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The issue of deploying and managing a cloud across international borders is highlighted by the Edward Snowden incident, which revealed extensive government surveillance through the PRISM initiative -- heightening paranoia that any data hosted in the cloud is increasingly at risk of this type of snooping.
However, is this paranoia valid? And if so, what are the best practices for securing your information in an age of cloud across borders? While the world is still in its early days of coping with cloud governance, what is more immediately clear is the role cloud providers and security technologies will play in meeting this evolving challenge.
What we can see, therefore, is this is a sweeping and all-encompassing personal privacy issue that touches many different technologies, not just cloud computing.
Information privacy and the cloud
In light of these incidents, IT pros and enterprises must determine if these privacy threats are somehow uniquely relevant to the cloud, especially if hosted in the U.S. The perceived fear of these risks alone drives market demand outside of the U.S., causing a ripple effect that could hammer the U.S. cloud hosting industry.
Canada, and similarly in other countries, has promoted this situation as an opportunity to become the "Switzerland of the cloud" by offering a safe harbor for customers concerned about the threat of snooping by the U.S. government. But is that actually possible in Canada or elsewhere?
According to the Toronto Star, because of the telecommunications network structure in North America, Canadian traffic is routed through the U.S. anyway. Therefore, it's subject to eavesdropping -- long before enterprises move any data to the cloud or use cloud apps.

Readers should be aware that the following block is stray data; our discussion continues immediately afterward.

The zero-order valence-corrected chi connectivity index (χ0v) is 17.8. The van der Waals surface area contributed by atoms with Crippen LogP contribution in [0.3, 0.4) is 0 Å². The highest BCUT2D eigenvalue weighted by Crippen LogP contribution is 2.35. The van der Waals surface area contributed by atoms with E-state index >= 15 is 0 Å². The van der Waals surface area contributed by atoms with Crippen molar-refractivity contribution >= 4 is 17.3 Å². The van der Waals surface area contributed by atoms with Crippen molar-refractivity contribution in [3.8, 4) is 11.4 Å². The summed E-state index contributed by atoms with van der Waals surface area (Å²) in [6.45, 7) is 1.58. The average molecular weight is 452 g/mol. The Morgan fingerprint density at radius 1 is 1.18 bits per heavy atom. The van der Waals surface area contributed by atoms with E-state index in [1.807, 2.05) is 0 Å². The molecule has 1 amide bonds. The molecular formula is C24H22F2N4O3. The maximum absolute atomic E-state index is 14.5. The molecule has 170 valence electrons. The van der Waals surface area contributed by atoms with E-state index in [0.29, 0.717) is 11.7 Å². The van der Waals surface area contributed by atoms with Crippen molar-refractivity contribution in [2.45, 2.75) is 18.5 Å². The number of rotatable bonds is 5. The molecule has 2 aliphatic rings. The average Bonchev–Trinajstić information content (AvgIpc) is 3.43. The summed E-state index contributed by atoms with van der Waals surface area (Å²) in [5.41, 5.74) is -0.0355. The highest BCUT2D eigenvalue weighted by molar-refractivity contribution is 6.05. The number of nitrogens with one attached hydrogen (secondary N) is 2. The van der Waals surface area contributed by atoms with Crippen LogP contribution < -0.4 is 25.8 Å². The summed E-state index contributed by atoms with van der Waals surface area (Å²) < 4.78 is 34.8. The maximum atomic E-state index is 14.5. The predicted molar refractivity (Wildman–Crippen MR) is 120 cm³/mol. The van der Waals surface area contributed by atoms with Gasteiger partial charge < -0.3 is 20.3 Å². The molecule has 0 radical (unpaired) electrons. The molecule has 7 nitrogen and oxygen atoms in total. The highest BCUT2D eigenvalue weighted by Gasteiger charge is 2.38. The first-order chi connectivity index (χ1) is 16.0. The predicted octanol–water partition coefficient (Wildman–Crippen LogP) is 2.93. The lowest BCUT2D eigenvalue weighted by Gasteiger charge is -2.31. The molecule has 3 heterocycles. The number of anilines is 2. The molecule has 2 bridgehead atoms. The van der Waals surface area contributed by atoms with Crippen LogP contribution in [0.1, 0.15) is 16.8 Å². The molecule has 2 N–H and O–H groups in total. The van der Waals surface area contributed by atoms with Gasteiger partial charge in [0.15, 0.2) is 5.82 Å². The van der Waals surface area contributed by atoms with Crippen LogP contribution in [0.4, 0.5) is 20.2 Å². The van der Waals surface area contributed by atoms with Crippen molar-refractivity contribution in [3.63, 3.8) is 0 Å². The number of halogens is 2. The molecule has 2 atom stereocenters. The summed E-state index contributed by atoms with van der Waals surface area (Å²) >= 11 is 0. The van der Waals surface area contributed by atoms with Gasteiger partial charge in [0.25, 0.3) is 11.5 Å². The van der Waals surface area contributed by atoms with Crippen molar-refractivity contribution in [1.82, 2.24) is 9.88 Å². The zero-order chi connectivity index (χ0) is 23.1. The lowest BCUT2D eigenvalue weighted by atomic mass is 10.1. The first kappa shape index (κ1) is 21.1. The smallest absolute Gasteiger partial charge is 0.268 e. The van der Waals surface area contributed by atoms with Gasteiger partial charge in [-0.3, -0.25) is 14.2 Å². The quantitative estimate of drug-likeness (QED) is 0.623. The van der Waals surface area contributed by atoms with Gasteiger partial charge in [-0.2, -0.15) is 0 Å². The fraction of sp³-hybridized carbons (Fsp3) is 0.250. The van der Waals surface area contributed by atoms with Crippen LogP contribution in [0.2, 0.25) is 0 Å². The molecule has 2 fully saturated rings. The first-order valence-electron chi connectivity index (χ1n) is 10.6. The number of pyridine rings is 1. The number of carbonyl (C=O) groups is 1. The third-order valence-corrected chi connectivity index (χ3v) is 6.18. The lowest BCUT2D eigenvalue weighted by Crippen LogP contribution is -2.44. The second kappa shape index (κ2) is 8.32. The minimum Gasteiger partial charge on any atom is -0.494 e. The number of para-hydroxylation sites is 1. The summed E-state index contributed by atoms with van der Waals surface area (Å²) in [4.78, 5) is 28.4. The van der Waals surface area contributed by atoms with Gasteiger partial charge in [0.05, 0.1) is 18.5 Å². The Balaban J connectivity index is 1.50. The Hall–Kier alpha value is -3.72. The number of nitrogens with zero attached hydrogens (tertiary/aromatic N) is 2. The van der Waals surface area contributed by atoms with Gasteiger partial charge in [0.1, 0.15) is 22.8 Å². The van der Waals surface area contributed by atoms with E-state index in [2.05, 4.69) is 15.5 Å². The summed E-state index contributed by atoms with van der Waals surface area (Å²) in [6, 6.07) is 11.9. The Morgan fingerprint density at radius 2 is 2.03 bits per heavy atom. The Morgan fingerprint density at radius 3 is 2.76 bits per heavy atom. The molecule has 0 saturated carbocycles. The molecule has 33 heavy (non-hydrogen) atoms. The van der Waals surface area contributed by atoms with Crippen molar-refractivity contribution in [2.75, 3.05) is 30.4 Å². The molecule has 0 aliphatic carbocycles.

Similarly, if you think your data privacy is intact because you aren't located in North America, consider your own government. Canada, for example, has its own surveillance issues, and it's likely that most other governments will have similar spies and monitoring programs.
The role of cloud service providers in cloud privacy
What we can see, therefore, is that this is a sweeping and all-encompassing personal privacy issue that touches many different technologies, not just cloud computing. As we look at commercial issues, it starts to become more supplier- and technology-centric. Hand-in-hand with these fears come concerns about what rights we hand over to commercial cloud service providers and service-level agreement terms and conditions.
For example, as The Guardian reports, Microsoft cooperated with the National Security Agency to provide access to its secured emails, and recently there has been an uproar over perceived abuse of consumer privacy rights by Google.
This boils down to key issues, such as the terms for protecting our privacy that we agree to with cloud providers and how they implement those terms, the legal mechanisms to call upon for these actions and, ultimately, the extent to which we allow governments the power to conduct this extent of eavesdropping.
Learn about the 'mother of invention' for the cloud privacy industry in part two.
About the author:
Neil McEvoy is the founder and CEO of CloudBestPractices.net and a 20-year veteran entrepreneur in the field of cloud computing and multi-tenant software architecture business models. Neil has a track record of launching cloud computing products and startup ventures, and he specializes in enterprise cloud computing -- business transformation best practices for larger organizations.